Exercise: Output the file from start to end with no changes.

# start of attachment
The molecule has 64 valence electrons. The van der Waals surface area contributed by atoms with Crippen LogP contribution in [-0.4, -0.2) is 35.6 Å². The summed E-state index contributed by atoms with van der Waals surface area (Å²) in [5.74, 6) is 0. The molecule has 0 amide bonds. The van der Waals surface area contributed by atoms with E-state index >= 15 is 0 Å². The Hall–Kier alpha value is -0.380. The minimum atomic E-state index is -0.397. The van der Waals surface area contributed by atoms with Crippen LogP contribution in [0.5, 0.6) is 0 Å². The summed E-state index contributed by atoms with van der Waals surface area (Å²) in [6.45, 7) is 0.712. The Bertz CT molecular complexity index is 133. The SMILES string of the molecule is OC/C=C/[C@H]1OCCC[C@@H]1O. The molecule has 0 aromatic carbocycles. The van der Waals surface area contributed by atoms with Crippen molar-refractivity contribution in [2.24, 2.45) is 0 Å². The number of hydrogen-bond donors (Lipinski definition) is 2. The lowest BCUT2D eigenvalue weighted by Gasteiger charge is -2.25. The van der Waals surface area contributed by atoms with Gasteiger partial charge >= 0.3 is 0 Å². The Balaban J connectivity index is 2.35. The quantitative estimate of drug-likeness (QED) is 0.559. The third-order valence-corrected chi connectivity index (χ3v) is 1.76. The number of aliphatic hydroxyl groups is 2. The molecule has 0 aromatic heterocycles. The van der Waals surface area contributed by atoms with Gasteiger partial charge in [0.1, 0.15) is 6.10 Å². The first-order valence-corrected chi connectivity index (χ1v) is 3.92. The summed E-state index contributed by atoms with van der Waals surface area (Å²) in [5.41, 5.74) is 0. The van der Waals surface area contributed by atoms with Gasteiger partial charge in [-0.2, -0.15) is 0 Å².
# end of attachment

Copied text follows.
The molecule has 64 valence electrons. The van der Waals surface area contributed by atoms with Crippen LogP contribution in [-0.4, -0.2) is 35.6 Å². The summed E-state index contributed by atoms with van der Waals surface area (Å²) in [5.74, 6) is 0. The molecule has 0 amide bonds. The van der Waals surface area contributed by atoms with E-state index >= 15 is 0 Å². The Hall–Kier alpha value is -0.380. The minimum atomic E-state index is -0.397. The van der Waals surface area contributed by atoms with Crippen LogP contribution in [0.5, 0.6) is 0 Å². The summed E-state index contributed by atoms with van der Waals surface area (Å²) in [6.45, 7) is 0.712. The Bertz CT molecular complexity index is 133. The SMILES string of the molecule is OC/C=C/[C@H]1OCCC[C@@H]1O. The molecule has 0 aromatic carbocycles. The van der Waals surface area contributed by atoms with Crippen molar-refractivity contribution in [2.24, 2.45) is 0 Å². The number of hydrogen-bond donors (Lipinski definition) is 2. The lowest BCUT2D eigenvalue weighted by Gasteiger charge is -2.25. The van der Waals surface area contributed by atoms with Gasteiger partial charge >= 0.3 is 0 Å². The Balaban J connectivity index is 2.35. The quantitative estimate of drug-likeness (QED) is 0.559. The third-order valence-corrected chi connectivity index (χ3v) is 1.76. The number of aliphatic hydroxyl groups is 2. The molecule has 0 aromatic heterocycles. The van der Waals surface area contributed by atoms with Gasteiger partial charge in [0.1, 0.15) is 6.10 Å². The first-order valence-corrected chi connectivity index (χ1v) is 3.92. The summed E-state index contributed by atoms with van der Waals surface area (Å²) in [5.41, 5.74) is 0. The van der Waals surface area contributed by atoms with Gasteiger partial charge in [-0.2, -0.15) is 0 Å².